Every year, the day after Thanksgiving, when all the women were running around to the mall looking for the latest sale on this or that, Jeremiah Green would get up early, go to the garage and get down the cardboard boxes of lights. Then he’d get out the ladder, the hammer, and the extension cords and set to work. He’d work most of the day, with a break around lunchtime for a sandwich made from yesterday’s dried-out turkey on white bread with French’s yellow mustard and Miracle whip and maybe some celery on the side with salt sprinkled on it. He’d sit on the porch in his old flannel shirt eating his turkey sandwich and celery, and crack open a Pabst from the cooler in the garage.
Helen didn’t cotton much to drinkin’ so he only had himself a beer on those rare occasions when she was gone and he had the house to himself. Most years a six-pack bought after the Fourth of July would last the rest of the year, then he’d allow himself another beer or two for New Year’s after Helen had gone to bed. She’d long since given up caring about watching some silly ball drop, figuring that she could tell it was a new year when she looked at the calendar the next morning at breakfast. The day changed every evening without her help; she didn’t need to stay up past her bedtime just to ring anything in. Jeremiah liked to watch all the commotion on the tv, so he usually stayed up and had himself a beer or two while that Clark fella nattered on until he fell asleep. Then he’d wake up sometime in the middle of the night and go to bed.
Then once he finished his turkey sandwich, Jeremiah (not once in his eighty-two years was he ever Jerry or Jer, or God forbid, Jed) would lean the ladder up against the side of the house and start to string the lights. By the time Helen got home from shopping with her sisters it would be full-on dark, and Jeremiah would be back inside watching Wheel of Fortune or Jeopardy if she ran particularly late. Once she got home and got all her prizes deposited in the front bedroom for later wrapping and distribution, they’d go out in the front yard together and take a minute standing on the lawn of the house he bought when he got home from the war, a time he never really talked about, not even to Helen. They’d admire his handiwork, Helen would remind him to put the ladder away before they went to bed, and he’d reply that it would get done eventually, and anyway, what if there was a light burnt out? Then he’d go up to the outlet he had installed on the porch by that Reynolds boy down the street just for this purpose, and he’d plug in the main extension cord.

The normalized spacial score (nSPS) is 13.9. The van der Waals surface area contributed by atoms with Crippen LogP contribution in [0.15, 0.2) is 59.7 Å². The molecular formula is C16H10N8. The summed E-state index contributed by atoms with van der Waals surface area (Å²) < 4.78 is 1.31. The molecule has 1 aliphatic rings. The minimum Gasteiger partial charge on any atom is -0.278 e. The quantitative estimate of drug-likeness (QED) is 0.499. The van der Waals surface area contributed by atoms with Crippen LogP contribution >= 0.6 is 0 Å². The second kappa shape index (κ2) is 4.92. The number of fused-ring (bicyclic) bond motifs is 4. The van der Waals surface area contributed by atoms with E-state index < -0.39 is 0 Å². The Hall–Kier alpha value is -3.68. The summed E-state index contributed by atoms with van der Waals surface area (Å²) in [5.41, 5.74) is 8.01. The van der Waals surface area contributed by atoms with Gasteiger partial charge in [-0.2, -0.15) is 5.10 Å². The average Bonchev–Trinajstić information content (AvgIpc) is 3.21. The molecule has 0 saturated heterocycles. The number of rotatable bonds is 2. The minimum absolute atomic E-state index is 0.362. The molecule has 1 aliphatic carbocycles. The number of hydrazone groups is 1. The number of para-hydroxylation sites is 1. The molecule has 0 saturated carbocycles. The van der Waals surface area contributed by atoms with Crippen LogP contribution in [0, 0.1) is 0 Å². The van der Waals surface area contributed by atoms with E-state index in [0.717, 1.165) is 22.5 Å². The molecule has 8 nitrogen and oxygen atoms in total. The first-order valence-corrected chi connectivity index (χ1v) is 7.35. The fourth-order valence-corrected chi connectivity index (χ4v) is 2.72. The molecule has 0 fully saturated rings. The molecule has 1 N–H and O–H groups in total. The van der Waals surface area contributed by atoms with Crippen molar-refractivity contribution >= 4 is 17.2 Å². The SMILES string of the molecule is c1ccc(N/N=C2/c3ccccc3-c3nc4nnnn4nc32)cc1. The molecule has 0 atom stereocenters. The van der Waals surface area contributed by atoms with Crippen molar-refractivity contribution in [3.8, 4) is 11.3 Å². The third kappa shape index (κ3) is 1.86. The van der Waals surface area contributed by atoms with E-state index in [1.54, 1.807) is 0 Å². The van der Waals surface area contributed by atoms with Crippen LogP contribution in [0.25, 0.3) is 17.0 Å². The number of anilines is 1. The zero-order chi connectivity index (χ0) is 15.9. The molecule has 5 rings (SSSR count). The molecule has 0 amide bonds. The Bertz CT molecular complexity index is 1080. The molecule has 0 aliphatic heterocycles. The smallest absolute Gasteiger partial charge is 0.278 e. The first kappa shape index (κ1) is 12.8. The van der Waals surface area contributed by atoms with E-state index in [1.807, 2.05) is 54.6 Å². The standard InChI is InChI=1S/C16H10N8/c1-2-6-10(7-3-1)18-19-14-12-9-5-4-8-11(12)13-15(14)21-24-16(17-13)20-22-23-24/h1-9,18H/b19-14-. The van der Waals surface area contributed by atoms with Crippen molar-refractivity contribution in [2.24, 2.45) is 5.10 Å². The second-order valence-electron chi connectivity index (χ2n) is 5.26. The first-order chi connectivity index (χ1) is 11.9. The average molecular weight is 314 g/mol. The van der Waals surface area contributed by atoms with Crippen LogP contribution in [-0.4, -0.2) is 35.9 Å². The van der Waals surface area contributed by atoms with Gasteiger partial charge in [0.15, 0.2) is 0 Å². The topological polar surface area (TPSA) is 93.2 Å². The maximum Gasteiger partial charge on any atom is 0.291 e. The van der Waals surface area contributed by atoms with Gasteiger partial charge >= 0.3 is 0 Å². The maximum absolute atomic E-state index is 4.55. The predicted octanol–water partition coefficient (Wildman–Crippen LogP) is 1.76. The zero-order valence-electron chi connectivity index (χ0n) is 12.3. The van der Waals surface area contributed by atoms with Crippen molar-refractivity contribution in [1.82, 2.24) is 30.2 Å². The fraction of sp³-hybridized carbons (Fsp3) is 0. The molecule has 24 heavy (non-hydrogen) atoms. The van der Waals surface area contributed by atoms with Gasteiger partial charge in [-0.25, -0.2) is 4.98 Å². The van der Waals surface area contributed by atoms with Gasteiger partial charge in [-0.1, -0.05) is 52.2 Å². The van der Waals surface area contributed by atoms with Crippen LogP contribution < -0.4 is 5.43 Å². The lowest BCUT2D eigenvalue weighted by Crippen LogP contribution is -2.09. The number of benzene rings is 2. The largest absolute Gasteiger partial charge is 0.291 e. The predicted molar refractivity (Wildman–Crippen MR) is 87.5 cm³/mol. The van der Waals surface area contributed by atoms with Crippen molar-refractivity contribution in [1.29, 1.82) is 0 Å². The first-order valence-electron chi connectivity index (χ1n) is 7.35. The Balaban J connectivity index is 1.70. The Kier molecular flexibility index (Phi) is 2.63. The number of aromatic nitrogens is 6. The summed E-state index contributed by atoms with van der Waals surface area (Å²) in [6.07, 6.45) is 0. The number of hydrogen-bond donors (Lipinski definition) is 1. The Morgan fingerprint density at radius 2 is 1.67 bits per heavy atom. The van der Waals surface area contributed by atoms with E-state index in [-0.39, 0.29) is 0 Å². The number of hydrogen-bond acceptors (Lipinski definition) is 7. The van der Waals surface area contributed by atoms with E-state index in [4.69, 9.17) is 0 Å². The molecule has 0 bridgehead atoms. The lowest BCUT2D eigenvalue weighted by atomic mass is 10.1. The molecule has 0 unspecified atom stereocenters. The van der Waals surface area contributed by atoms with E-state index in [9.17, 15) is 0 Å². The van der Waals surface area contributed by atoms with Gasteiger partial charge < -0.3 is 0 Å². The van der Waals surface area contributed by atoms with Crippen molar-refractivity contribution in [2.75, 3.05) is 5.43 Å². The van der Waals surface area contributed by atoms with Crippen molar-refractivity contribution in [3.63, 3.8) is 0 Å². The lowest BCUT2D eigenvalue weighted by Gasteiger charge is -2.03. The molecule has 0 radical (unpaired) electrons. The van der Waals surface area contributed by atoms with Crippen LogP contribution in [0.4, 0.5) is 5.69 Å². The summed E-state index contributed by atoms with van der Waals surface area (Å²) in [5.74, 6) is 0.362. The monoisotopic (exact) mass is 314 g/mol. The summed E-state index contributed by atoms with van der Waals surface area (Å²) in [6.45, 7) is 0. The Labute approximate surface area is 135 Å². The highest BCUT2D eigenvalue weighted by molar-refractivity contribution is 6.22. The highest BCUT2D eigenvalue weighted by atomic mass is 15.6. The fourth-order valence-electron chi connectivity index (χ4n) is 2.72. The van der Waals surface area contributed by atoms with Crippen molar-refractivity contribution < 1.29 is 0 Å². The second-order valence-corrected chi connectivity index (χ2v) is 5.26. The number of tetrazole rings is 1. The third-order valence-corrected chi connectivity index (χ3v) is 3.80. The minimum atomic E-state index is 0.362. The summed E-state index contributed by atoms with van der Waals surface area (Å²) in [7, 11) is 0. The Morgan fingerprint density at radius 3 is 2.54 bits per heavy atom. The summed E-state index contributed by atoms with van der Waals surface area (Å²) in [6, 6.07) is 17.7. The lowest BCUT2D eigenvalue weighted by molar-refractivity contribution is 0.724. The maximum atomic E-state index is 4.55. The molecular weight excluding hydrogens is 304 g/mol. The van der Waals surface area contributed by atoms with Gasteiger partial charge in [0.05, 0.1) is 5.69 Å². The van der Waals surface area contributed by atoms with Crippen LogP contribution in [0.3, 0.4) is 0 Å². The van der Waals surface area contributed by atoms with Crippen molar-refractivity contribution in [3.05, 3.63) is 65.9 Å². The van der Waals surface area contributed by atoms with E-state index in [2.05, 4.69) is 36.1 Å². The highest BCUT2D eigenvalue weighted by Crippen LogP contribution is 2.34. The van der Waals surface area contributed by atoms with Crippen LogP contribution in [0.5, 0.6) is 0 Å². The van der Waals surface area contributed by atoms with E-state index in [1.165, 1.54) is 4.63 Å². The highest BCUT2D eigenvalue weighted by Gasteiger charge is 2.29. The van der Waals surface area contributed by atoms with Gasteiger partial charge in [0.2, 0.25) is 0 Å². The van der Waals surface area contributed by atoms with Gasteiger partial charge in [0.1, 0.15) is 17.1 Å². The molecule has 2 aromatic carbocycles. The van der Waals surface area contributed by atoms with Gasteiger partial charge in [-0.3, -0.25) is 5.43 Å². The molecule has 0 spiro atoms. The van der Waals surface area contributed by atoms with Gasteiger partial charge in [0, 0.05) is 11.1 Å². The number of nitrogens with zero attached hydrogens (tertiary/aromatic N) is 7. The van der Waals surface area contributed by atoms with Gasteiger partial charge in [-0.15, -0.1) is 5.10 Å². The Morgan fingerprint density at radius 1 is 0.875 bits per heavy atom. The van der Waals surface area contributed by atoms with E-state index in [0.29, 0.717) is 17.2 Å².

With that, the whole front of the house, roofline, bushes, little cedar tree by the driveway and all the porch railings burst into white light, and the whole neighborhood could tell that the holidays were upon them. There were never any colored lights, at least not since 1973 when Jeremiah shaved off those sideburns. There were never any flashing lights or strobe lights, and never any plastic Santas and reindeer on the roof. There was just a bright white celebration of the season. For over fifty years, from the time the armistice was signed and Jeremiah came home from Korea, he dragged that ladder out of the garage every November and lit up the night sky in a celebration of the season, of family, and of just being alive.
Until this year. When Helen passed in August Jeremiah sat down in that vinyl recliner in the den with a Pabst, probably the first time in thirty years he’d had a beer in August inside his house, and it seemed like he didn’t move from that chair for months. Neighbors would come to visit, to see how he was holding up, and he’d tell them, in the stoic way that octogenarian men who’ve seen young men die have, that he was doing about as well as could be expected.